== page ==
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Peeler v. MacHado

United States District Court, E.D. California

April 10, 2015

BRICE A. PEELER, Plaintiff,
v.
MACHADO, et al., Defendants.

ORDER AND FINDINGS AND RECOMMENDATIONS

CAROLYN K. DELANEY, Magistrate Judge.

Plaintiff is a California prisoner proceeding pro se with an action for violation of civil rights under 42 U.S.C. ยง 1983. He is proceeding with claims arising under the Fourth Amendment for excessive force against defendants Machado, West, Ross and Barnhart (defendants), who at all relevant times were employees of the Placer County Sheriff's Department. Two matters are before the court including defendants' motion for summary judgment as to plaintiff's claims against defendants Barnhart and Ross.[1]

I. Motion For Summary Judgment

A. Plaintiff's Claims

In his first amended complaint (ECF No. 25), which is signed under the penalty of perjury, plaintiff alleges as follows:

1. On September 19, 2012, plaintiff was taken into custody by defendants.

2. Defendants "violently, maliciously for the purpose of causing harm stomped, kicked, kneed, [and] drove with force plaintiff[]s head into the ground."

3. As a result of defendants' actions plaintiff received lacerations to his head and face, and "knots" behind his ears and the back of his head. He also had double vision, blurred vision, dizziness and headaches.

4. Plaintiff has received medical care at the Sacramento County Jail for injuries including evaluation by an eye specialist for double vision, blurred vision, dizziness and headaches.

B. Summary Judgment Standard

Summary judgment is appropriate when it is demonstrated that there "is no genuine dispute as to any material fact and the movant is entitled to judgment as a matter of law." Fed.R.Civ.P. 56(a). A party asserting that a fact cannot be disputed must support the assertion by "citing to particular parts of materials in the record, including depositions, documents, electronically stored information, affidavits or declarations, stipulations (including those made for purposes of the motion only), admissions, interrogatory answers, or other materials..." Fed.R.Civ.P. 56(c)(1)(A).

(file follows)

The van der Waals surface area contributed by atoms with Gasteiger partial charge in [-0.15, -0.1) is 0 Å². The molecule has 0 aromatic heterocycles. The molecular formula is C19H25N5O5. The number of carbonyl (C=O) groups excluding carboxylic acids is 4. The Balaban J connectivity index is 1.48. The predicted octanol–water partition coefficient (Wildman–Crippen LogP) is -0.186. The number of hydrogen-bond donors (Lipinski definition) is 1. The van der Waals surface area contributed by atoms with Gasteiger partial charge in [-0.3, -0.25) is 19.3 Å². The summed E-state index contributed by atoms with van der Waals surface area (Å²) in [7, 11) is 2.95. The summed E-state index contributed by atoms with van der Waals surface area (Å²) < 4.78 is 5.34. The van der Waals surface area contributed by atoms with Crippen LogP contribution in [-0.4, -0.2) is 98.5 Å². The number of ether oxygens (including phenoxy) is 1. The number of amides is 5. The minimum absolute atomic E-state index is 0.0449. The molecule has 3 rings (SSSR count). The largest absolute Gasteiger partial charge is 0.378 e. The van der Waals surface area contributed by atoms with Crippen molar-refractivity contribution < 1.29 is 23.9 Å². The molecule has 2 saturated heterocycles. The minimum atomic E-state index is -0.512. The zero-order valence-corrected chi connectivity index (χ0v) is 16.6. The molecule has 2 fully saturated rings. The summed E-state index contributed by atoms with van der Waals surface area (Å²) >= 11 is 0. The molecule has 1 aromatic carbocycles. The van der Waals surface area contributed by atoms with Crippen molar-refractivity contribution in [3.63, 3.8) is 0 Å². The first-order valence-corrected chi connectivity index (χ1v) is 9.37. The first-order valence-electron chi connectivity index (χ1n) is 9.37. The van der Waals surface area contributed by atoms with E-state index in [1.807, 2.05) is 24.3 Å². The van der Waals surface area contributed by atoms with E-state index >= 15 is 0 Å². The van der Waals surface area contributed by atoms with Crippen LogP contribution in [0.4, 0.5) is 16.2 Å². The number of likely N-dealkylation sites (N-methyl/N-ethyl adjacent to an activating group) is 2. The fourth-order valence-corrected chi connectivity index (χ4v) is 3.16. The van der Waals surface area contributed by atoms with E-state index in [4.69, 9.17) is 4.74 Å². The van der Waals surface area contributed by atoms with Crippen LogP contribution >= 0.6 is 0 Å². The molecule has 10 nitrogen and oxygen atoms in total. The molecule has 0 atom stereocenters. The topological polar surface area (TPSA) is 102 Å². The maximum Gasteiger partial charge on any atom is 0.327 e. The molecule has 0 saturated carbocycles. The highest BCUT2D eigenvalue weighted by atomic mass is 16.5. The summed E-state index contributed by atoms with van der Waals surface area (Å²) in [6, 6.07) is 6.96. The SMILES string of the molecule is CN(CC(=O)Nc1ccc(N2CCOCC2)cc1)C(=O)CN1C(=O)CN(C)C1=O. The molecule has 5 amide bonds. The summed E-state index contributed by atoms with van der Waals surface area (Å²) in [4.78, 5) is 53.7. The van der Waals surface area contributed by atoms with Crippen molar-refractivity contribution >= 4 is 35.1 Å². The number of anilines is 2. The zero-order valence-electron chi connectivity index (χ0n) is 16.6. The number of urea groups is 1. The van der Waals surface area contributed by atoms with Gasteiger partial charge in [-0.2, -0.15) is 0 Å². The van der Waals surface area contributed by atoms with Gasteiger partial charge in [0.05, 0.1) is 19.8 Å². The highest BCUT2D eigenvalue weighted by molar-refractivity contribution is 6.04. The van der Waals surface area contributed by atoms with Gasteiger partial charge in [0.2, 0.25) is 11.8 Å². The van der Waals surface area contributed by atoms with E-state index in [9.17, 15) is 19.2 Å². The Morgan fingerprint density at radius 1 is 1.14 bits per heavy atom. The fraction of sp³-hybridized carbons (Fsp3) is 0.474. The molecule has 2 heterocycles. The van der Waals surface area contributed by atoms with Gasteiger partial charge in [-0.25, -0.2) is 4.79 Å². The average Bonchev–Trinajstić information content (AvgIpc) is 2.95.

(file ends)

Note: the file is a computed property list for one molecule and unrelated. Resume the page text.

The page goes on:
Summary judgment should be entered, after adequate time for discovery and upon motion, against a party who fails to make a showing sufficient to establish the existence of an element essential to that party's case, and on which that party will bear the burden of proof at trial. See Celotex Corp. v. Catrett, 477 U.S. 317, 322 (1986). "[A] complete failure of proof concerning an essential element of the nonmoving party's case necessarily renders all other facts immaterial." Id.

If the moving party meets its initial responsibility, the burden then shifts to the opposing party to establish that a genuine issue as to any material fact actually does exist. See Matsushita Elec. Indus. Co. v. Zenith Radio Corp., 475 U.S. 574, 586 (1986). In attempting to establish the existence of this factual dispute, the opposing party may not rely upon the allegations or denials of their pleadings but is required to tender evidence of specific facts in the form of affidavits, and/or admissible discovery material, in support of its contention that the dispute exists or show that the materials cited by the movant do not establish the absence of a genuine dispute. See Fed.R.Civ.P. 56(c); Matsushita, 475 U.S. at 586 n.11. The opposing party must demonstrate that the fact in contention is material, i.e., a fact that might affect the outcome of the suit under the governing law, see Anderson v. Liberty Lobby, Inc., 477 U.S. 242, 248 (1986); T.W. Elec. Serv., Inc. v. Pacific Elec. Contractors Ass'n, 809 F.2d 626, 630 (9th Cir. 1987), and that the dispute is genuine, i.e., the evidence is such that a reasonable jury could return a verdict for the nonmoving party, see Wool v. Tandem Computers, Inc., 818 F.2d 1433, 1436 (9th Cir. 1987).

In the endeavor to establish the existence of a factual dispute, the opposing party need not establish a material issue of fact conclusively in its favor. It is sufficient that "the claimed factual dispute be shown to require a jury or judge to resolve the parties' differing versions of the truth at trial." T.W. Elec. Serv., 809 F.2d at 631. Thus, the "purpose of summary judgment is to pierce the pleadings and to assess the proof in order to see whether there is a ...


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